Sudden Oak Death disease sees trees felled across West
Thousands of infected larch trees in Somerset are being felled in a bid to halt a deadly disease across the West.
The disease, commonly known as Sudden Oak Death, is spreading fast and sawmill owners are calling it the "foot and mouth" of trees.
On the Quantock Hills, 10,000 larch trees are being felled on National Trust woodland. Another 50,000 will be cut down on a plantation nearby.
About 2,000 hectares (200 million sq m) have been affected in the south west.
The airborne disease is highly contagious, and trees in Cornwall, Devon and south Wales have already been felled.
It has also spread to parts of Wiltshire and Gloucestershire.
So far there is no known cure.
Mark Courtiur, National Trust forestry manager said: "By felling them now we're hoping to prevent the spread of the spores later on in the year."
Sudden oak disease
- Early signs of infection include needles turning ginger in colour and losing their greenness
- Was first discovered in the south west in January 2009
- The name Sudden Oak Death comes from the United States where it was first discovered
- It is thought to have arrived in this country via imported plants
- Its ability to spread across larch trees is five times faster than other trees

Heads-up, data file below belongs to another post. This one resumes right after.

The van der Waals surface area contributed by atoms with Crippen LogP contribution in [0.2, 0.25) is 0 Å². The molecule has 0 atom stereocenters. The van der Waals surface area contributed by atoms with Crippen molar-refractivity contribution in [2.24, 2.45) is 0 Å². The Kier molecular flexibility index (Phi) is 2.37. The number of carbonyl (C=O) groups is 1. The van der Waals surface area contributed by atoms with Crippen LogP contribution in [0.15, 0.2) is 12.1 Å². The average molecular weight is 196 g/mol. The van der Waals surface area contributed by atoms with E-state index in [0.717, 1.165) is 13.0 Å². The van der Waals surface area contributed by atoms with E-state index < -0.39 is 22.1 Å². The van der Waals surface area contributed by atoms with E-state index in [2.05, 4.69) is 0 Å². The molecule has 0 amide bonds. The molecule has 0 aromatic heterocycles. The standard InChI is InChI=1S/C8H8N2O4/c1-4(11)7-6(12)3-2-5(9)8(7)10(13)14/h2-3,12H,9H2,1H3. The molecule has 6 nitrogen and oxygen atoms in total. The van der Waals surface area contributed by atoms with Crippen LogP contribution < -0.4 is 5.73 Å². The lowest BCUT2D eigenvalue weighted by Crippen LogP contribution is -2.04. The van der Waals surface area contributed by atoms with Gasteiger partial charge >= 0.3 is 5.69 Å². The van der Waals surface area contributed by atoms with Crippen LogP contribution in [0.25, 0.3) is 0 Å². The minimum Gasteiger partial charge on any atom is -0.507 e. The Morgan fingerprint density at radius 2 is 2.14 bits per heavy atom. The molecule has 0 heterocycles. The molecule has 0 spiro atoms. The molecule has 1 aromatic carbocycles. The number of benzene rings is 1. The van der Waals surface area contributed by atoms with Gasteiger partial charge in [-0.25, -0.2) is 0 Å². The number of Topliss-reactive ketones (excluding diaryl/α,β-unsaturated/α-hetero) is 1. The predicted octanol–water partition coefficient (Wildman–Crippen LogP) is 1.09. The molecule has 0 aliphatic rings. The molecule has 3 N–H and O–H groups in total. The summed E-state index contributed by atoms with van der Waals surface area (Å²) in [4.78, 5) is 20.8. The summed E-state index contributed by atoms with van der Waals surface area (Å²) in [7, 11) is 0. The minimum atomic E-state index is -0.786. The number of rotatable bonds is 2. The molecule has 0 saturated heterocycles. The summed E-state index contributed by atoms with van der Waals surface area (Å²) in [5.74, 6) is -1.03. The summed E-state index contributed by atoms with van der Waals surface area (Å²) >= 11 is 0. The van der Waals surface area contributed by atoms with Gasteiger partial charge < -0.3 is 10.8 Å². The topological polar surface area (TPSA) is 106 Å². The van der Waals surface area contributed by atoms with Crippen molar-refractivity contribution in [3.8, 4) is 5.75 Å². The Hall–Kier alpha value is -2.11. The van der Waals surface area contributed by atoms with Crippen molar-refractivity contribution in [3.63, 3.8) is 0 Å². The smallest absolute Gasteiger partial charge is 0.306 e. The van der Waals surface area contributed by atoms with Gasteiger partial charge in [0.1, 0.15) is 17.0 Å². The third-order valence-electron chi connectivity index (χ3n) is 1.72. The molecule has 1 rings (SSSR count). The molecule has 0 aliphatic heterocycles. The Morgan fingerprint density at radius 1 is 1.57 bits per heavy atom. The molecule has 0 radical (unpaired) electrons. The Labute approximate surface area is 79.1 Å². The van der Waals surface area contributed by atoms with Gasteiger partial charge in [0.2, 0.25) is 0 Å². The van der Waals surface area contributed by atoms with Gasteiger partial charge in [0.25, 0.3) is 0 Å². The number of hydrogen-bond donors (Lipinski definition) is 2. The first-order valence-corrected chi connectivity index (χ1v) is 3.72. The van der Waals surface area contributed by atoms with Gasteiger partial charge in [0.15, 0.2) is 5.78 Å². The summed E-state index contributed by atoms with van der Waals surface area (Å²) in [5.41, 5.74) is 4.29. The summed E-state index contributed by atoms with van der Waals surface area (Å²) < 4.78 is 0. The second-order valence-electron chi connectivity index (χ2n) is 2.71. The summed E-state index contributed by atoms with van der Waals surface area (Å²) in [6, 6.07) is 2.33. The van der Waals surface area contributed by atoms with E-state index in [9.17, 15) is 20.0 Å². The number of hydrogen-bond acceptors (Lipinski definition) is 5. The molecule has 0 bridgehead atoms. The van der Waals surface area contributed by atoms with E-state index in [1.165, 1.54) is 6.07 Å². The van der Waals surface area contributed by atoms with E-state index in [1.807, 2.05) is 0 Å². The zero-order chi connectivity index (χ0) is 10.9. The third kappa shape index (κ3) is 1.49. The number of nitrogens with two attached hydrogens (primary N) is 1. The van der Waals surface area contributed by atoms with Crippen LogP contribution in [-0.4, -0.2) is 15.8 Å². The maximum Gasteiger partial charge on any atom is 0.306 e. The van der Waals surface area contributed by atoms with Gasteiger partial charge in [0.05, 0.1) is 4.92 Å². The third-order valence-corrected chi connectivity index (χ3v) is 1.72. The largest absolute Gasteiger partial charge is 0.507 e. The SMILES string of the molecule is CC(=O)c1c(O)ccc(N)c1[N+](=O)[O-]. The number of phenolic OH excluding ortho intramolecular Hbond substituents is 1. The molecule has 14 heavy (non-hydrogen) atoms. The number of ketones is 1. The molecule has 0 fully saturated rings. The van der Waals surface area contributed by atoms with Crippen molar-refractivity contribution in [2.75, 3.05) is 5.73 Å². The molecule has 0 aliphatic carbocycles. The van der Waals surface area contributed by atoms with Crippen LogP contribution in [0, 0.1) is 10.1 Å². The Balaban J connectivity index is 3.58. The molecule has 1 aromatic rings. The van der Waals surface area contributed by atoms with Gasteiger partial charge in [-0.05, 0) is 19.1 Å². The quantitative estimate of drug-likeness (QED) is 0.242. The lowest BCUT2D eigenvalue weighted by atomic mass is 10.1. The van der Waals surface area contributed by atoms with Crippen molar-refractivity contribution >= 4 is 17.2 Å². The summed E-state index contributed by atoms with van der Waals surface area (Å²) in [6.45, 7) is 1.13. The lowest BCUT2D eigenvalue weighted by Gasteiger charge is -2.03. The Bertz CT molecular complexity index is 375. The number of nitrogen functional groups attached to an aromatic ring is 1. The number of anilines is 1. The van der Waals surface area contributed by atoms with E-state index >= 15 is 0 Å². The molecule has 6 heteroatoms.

- It is a fungal disease and the spores are carried on the wind
- The best way to control it is to fell the infected trees as soon as possible
The disease came to this country from America where mainly oak trees were affected.
Over here it has jumped species to larch trees - plants such as rhododendrons have also been infected - and no-one is sure where it will travel next.
Alison Field, regional director for the Forestry Commission in the south west, said: "We're worried because this is one disease, will there be another?
"And what might we expect with the changing climate, the warmth of the summers, the cold winters, the wetter summers of the future?"'Dog food'
The sudden felling of so many trees has put enormous pressure on saw mills.
Infected larch is being chipped to end up as fuel for power stations.
One grower said it was like "sending prime rump for dog food".
Philip Chambers, owner of Milverton Sawmill, said: "Basically this is foot and mouth for larch. There could be a complete cull of all the larch in the south west."
Ms Field said they should know for certain by the spring whether these measures have stopped the disease in its tracks.